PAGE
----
Learning Objectives

At the end of the second year, as measured by written examination and observed interviews, students will:

  1. Demonstrate an understanding of the myths and stereotypes related to older people and “ageism”; the diversity among the elderly; the importance of multidisciplinary collaboration; a compassion for individuals providing day-to-day care to the elderly; and the appreciation for the importance of maximizing function rather than just focusing on disease.
  2. Describe the basic concepts of demography and epidemiology of aging; molecular, cellular, genetic and biopsychosocial theories of aging; “normal aging” versus disease at the molecular, cellular, tissue and organisms levels, and the role of failure of homeostatic mechanisms; anatomic and histologic changes associated with aging and age-related disease; the physiology of aging; the pharmacology of aging; nutrition and aging; as well as sexuality and the aging individual.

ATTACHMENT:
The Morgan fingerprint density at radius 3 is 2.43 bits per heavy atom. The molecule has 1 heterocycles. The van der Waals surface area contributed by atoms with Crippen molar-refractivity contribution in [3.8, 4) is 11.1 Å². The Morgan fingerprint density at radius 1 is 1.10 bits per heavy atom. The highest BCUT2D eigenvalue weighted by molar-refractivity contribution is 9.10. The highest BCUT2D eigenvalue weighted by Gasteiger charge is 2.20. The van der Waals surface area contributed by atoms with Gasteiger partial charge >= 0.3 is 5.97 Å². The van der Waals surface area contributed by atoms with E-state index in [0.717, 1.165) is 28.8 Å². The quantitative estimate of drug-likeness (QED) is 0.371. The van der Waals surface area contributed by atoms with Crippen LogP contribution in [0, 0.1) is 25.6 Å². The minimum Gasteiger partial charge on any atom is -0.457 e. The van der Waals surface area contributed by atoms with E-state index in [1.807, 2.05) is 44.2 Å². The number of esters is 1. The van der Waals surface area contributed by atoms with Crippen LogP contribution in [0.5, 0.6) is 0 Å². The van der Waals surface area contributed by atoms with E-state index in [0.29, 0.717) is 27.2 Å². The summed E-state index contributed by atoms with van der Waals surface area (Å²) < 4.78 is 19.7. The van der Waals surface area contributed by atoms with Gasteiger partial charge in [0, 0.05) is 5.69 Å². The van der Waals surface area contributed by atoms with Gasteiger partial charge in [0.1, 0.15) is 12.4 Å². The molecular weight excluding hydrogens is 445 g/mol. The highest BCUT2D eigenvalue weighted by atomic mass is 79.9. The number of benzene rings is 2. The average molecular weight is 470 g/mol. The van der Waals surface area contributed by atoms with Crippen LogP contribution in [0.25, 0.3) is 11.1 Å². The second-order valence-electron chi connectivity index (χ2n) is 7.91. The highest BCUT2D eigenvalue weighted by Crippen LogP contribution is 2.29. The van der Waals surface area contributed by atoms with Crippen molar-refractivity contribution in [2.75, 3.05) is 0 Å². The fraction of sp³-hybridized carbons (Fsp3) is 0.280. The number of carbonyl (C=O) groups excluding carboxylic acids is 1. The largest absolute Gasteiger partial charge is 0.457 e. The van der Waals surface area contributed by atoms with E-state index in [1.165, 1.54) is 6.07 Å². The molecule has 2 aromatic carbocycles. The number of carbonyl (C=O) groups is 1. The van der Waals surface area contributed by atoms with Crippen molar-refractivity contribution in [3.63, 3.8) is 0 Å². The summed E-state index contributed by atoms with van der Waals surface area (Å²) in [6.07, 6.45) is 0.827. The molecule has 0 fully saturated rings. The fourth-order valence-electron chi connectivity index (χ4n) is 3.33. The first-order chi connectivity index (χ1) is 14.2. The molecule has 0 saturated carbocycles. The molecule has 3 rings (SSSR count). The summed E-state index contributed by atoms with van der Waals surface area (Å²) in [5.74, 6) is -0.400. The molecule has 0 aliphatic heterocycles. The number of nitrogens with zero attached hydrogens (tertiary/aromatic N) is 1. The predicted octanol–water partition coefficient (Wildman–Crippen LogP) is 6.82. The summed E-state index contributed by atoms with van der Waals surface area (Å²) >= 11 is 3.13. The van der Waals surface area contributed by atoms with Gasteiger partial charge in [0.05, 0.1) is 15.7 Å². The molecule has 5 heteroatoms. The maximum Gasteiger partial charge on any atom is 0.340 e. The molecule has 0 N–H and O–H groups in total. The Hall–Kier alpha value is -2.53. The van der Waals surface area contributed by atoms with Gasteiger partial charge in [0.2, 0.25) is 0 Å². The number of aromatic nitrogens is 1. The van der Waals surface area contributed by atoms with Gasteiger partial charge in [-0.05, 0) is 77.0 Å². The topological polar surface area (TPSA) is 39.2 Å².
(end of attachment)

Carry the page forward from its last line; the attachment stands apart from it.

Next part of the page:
3. Describe the ethical issues that are aging related, advance directives, decision-making capacity, euthanasia, assisted-suicide, health-care rationing, pain management and end-of-life care.
  4. Identify and demonstrate the “best practices” of geriatric communication. Learning Objectives for Clinical Geriatric Curriculum

At the end of this clinical rotation in geriatrics, as measured by written examination and observed clinical interview, 4th year students will successfully be able to:

  1. List the common geriatric syndromes and conditions, including risk factors, causes, signs, symptoms, differential diagnoses, treatments and preventive strategies.
  2. Define important psychosocial issues of aging, including those related to retirement, anxiety disorders, substance abuse, under-reporting of symptoms and illnesses, elder abuse and neglect, home safety, community resources, and adaptation to alternative living situations such as long-term care facilities
  3. Identify the important concepts of pathophysiology and issues in common diseases of older people.
  4. Compare primary, secondary, and tertiary prevention strategies for older adults.
  5. Demonstrate through observed clinical interview the ability to appropriately diagnose, evaluate, and prescribe treatment and preventive strategies for older adults.
  6. Demonstrate through video interview the best communicative practices with older patients.